For reasons that, quite honestly, escape me one of the books I remember most from my very youngest days is Barbara and Ed Emberley's Caldecott Medal winning Drummer Hoff. For those of you who may not be intimately familiar with this tragic volume, I shall provide a link - but in summary it is a description of the process whereby an early gunpowder era cannon was fired. Wikipedia says of the art style that it evokes "both 1960s psycheldelica and Colonial American engravings." I can't think of a better way to put it, myself.
The work is clearly a product of the sixties, both in its artwork, but particularly for the tone and anti-war message most people see in it. I see something else, that doesn't seem to strike as many people, when they read the book. Before going any further, here's the video:
New Hampshire public television, hosting the 1969 Weston Woods short film version (Sorry, there are a couple of versions on YouTube, but they're either annoying or distracting.)
The video also has a teacher's guide associated with it. In the guide it highlights three things that they think the children should learn from the book: recognition of the horrors of war; recognition of the idea of division of labor; and following a sequence of events.
The horrors of war, to me, seems rather iffy. There is no sense of desperation or contested achievement in firing off the cannon in the book. If anything it looks far more like a celebratory event (until the final denoument, at least.) than anything I'd call war. However, I'll concede the point, and admit that my own view is probably a bit skewed. Further, for that time period in the American consciousness, an anti-war message is a likely intent of the authors.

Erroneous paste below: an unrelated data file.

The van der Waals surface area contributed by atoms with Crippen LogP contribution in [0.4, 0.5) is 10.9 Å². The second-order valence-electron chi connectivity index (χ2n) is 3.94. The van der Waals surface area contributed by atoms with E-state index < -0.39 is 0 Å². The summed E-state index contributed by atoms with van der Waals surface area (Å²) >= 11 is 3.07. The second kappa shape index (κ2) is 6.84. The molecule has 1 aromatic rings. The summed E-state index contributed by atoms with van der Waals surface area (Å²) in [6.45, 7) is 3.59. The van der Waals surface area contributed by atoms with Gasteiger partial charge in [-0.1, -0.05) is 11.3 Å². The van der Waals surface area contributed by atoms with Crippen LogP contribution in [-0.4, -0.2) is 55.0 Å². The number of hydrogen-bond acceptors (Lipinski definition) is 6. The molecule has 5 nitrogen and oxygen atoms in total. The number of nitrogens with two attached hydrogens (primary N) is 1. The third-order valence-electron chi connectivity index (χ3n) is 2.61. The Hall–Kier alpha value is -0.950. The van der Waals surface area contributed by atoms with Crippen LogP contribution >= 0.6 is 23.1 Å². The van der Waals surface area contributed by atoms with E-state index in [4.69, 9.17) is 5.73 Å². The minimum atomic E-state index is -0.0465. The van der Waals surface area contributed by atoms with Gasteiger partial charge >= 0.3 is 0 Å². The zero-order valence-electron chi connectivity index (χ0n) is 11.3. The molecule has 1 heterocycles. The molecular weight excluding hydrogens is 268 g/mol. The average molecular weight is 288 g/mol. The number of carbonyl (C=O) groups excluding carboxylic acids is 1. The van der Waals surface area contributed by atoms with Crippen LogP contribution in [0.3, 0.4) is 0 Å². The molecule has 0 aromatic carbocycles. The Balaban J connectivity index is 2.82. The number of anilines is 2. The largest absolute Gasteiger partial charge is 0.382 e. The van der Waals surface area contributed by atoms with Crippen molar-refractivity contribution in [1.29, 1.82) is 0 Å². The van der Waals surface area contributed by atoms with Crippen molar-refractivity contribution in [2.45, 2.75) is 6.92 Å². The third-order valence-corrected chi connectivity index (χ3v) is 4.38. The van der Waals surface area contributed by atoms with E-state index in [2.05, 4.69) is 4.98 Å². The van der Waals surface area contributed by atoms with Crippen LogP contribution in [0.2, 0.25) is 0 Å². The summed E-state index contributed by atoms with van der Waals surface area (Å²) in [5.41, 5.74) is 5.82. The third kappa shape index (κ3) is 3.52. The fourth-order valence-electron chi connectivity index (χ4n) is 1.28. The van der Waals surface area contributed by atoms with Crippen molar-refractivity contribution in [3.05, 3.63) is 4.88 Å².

The division of labor, and the sequencing of events are unobjectionable, and clearly a part of the work.
Where I feel that the teacher's guide fails is that it ignores the lesson that I seem to remember being most vivid about the whole work: That blame, if not accountability, is going to flow downhill to the lowest member of any hierarchical organization in the wake of a disaster. With every step of the sequence of events the reader is being reminded that the ultimate step taken was Drummer Hoff's. Not only does this emphasize the sequence of events, but also places in the minds of the audience the sense that the person who must have been at fault was Drummer Hoff.
In short, this work is a masterful frame job for poor Drummer Hoff, providing us a concrete example in children's literature of the truism that Rudyard Kipling wrote in his poem The Hyenas:
"Nor do they defile the dead man's name -
That is reserved for his kind."
In this book poor, dead, defenseless Drummer Hoff is clearly, and relentlessly, saddled with the guilt for firing off the cannon and killing the squad that set up the weapon. And no one cares to admit it.
As an adult, I find that message and warning even more explicit than I found it as a child - knowing that the sort of cannon ruptures shown in this work are usually the result of poorly cast weapons means that if there is any fault involved the most likely culprits are never named, let alone investigated nor called to account for their actions. After all, why investigate further when we all know that it was hapless Drummer Hoff who fired it off?
I will close with some lines from another source, which may be familiar:
"This story has no moral; this story has no end;
this story only goes to show that there ain't no good in men."